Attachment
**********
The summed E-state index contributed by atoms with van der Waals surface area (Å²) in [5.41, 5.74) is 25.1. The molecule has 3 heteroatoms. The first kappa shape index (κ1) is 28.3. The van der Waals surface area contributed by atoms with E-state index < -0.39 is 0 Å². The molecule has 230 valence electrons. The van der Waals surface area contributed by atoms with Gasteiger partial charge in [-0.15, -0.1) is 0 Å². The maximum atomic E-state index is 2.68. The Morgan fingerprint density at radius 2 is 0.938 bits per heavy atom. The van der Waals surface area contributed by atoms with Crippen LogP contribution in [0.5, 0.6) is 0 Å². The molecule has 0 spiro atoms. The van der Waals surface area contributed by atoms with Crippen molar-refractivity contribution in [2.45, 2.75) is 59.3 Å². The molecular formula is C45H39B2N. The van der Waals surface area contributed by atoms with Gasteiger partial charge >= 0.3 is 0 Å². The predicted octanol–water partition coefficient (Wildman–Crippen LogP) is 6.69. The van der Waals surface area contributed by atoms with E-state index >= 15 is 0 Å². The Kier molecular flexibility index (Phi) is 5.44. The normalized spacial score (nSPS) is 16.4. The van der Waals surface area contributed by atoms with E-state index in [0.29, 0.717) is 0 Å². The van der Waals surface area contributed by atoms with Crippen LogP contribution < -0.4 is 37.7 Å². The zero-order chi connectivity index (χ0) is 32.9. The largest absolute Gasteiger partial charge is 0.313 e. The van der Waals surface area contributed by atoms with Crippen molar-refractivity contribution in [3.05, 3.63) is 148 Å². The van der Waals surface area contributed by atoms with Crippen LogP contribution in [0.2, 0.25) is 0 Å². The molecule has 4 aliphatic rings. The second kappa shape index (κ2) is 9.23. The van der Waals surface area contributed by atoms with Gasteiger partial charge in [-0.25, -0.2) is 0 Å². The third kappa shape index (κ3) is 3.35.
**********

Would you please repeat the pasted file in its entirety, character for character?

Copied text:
The summed E-state index contributed by atoms with van der Waals surface area (Å²) in [5.41, 5.74) is 25.1. The molecule has 3 heteroatoms. The first kappa shape index (κ1) is 28.3. The van der Waals surface area contributed by atoms with E-state index < -0.39 is 0 Å². The molecule has 230 valence electrons. The van der Waals surface area contributed by atoms with Gasteiger partial charge in [-0.15, -0.1) is 0 Å². The maximum atomic E-state index is 2.68. The Morgan fingerprint density at radius 2 is 0.938 bits per heavy atom. The van der Waals surface area contributed by atoms with Crippen LogP contribution in [0.5, 0.6) is 0 Å². The molecule has 0 spiro atoms. The van der Waals surface area contributed by atoms with Crippen molar-refractivity contribution in [2.45, 2.75) is 59.3 Å². The molecular formula is C45H39B2N. The van der Waals surface area contributed by atoms with Gasteiger partial charge >= 0.3 is 0 Å². The predicted octanol–water partition coefficient (Wildman–Crippen LogP) is 6.69. The van der Waals surface area contributed by atoms with E-state index >= 15 is 0 Å². The Kier molecular flexibility index (Phi) is 5.44. The normalized spacial score (nSPS) is 16.4. The van der Waals surface area contributed by atoms with E-state index in [0.29, 0.717) is 0 Å². The van der Waals surface area contributed by atoms with Crippen LogP contribution < -0.4 is 37.7 Å². The zero-order chi connectivity index (χ0) is 32.9. The largest absolute Gasteiger partial charge is 0.313 e. The van der Waals surface area contributed by atoms with Crippen molar-refractivity contribution in [3.05, 3.63) is 148 Å². The van der Waals surface area contributed by atoms with Crippen LogP contribution in [0.2, 0.25) is 0 Å². The molecule has 4 aliphatic rings. The second kappa shape index (κ2) is 9.23. The van der Waals surface area contributed by atoms with Gasteiger partial charge in [-0.25, -0.2) is 0 Å². The third kappa shape index (κ3) is 3.35.